Craxton relies much upon outline and pattern, but also makes dexterous use of a variety of textures in stippled marks and full-brush impasto. His characteristic shorthand for mimosa-like vegetation and blossom in the central background area, scimitars of rhythmic dots and dashes airily deployed, is as effective as the sprung tension of the interlacing branches. The underlying geometry of the image is softened everywhere with curves, and wit is never far away. Notice the way the leaves of the tree on the left also make a curlicued pattern suggesting chest hair on the young man who stands behind them. There is a feeling of Picasso here and a post-Cubist rendering of space, but it is mixed with something much older: the archaic beauty of ancient Greek art, and the mannerist distortions of Byzantine mosaics. Craxton makes of his various inspirations a new mix and interpretation, an idiom very much his own.
This is still to be seen in Couple by the Sea (Panorama Revisited), from slightly later in the decade, but the patterns are more pronounced and threaten to outweigh the graceful subtlety so evident in Three Figures, Poros. Revealingly, this later painting was for many years a bathroom decoration in the Craxton Studios. By contrast I enjoyed the structural spareness of the black and white chalk drawing from 1946, Spetses Landscape. Goats too, like cats, were a favourite Craxton motif and frequently call forth love as well as humour. Goat Eating Foliage, 1947, in conte crayon on paper, is a particularly fine example. But not all the drawings are by any means so inspired, and I have to confess to a surfeit of tavern musicians and dancing sailors in Osborne Samuel’s back rooms. Motifs can become idées fixes before one realizes. Apparently, one young Englishman meeting Craxton for the first time was greeted at the door with ‘Mmm, you’d look good in a sailor suit’. There is nothing more stultifying than self-parody.
But the best of Craxton’s work retains its persuasive charge and imaginative presence. It deserves to be properly shown in a carefully selected museum retrospective – one which dwells equally on the diversity and accomplishment of the drawings as on the paintings. This is the only way effectively to re-establish his artistic credibility: to mount an exhibition of comparable quality to his 1967 retrospective at the Whitechapel selected by Bryan Robertson. Smaller exhibitions, which seem to have been activated by the misapprehension that everything Craxton did is of equal quality, such as have been taking place around the country (Cambridge, Salisbury), though no doubt well-intentioned will only confirm him in the role of petit-maître. He is better than that, and the art-loving public deserves the chance to be convinced of his real stature.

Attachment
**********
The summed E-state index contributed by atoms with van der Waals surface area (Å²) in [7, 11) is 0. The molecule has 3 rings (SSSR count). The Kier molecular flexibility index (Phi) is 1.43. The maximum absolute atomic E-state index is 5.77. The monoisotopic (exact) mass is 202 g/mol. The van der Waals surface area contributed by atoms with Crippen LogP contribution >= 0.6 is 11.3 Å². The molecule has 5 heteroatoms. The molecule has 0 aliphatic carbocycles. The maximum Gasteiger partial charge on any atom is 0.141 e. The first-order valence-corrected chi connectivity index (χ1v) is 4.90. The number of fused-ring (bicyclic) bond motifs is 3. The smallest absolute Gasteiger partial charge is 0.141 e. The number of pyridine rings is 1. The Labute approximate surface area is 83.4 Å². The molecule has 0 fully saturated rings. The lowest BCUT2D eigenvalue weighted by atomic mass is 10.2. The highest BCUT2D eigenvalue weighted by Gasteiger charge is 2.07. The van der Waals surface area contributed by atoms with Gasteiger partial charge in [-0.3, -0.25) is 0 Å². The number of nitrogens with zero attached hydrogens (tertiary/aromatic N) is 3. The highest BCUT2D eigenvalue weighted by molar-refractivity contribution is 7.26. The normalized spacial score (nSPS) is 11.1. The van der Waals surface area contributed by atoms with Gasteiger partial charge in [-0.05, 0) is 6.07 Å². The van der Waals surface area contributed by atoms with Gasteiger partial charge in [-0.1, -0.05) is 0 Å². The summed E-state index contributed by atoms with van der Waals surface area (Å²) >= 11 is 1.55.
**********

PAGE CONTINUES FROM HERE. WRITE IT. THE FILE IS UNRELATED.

Craxton’s life in Greece is successfully evoked by the BM’s exhibition Charmed Lives. Although there are plenty of paintings and drawings in this show, it is more of an investigation into the influence of place than an art exhibition. The long association between the British and the Greek is further exemplified in a tripartite friendship between Craxton, the Greek painter Nikos Hadjikyriakos-Ghika and the great travel writer Sir Patrick Leigh Fermor. All three made homes in Greece, and their lives are documented through photographs, possessions and letters, as well as their art. Meeting at the end of the Second World War, they remained friends for life, a living embodiment of Anglo-Greek artistic and literary collaboration. Perhaps the best-known instance of this is the excellent series of dust wrappers Craxton designed for Leigh Fermor’s books: my personal favourite being the all-seeing eye over the landscape on the cover of Mani: Travels in the Southern Pelopennese (1958).
Ghika’s work is little-known in the UK (although there was a major show at the Whitechapel in 1968) so that it has been difficult to gauge any stylistic influence he may have had over Craxton. No firm conclusions may be drawn from the display at the BM, given the diverse nature of the enterprise, but certainly the artistic relationship between the two men was stimulating to both. Many objects were on loan from the Benaki Museum, to which Ghika bequeathed his house and works. His ancestral house was on the island of Hydra, and the three friends often met there in the early days – both Craxton and Ghika painting the landscape. When the house burnt down, Ghika and his wife moved to Corfu and renovated an old farm and olive press. Meanwhile Leigh Fermor, much honoured by a grateful Greek government (he had famously put into practice his pro-Greek enthusiasm by helping to organise the Cretan resistance to the Nazis), built his own house at Kardamyli in southern Greece. Craxton of course lived mostly in Xania. The exhibition is organised around these four places and projects a compelling sense of lived experience.
Craxton’s own life was full of colour and incident and a degree of sexual fluidity – a characteristic he shared with several other writers and artists of this period. (I am thinking particularly of Prunella Clough and Bryan Robertson.) Although predominantly homosexual, Craxton fell in love with Margot Fonteyn (when designing Daphnis and Chloe for Frederick Ashton in which she starred) and told me many years later that he would have married her, but both were equally penniless and Fonteyn wanted financial security. There are some revealing photographs of them together in 1951, looking happy in each other’s company. Apparently Craxton also enjoyed a sexual liaison with EQ Nicholson, the painter and textile designer married to Kit Nicholson, the architect younger brother of Ben. John liked women and got on well with them. He was especially fond of Joan Leigh Fermor, Paddy’s wife.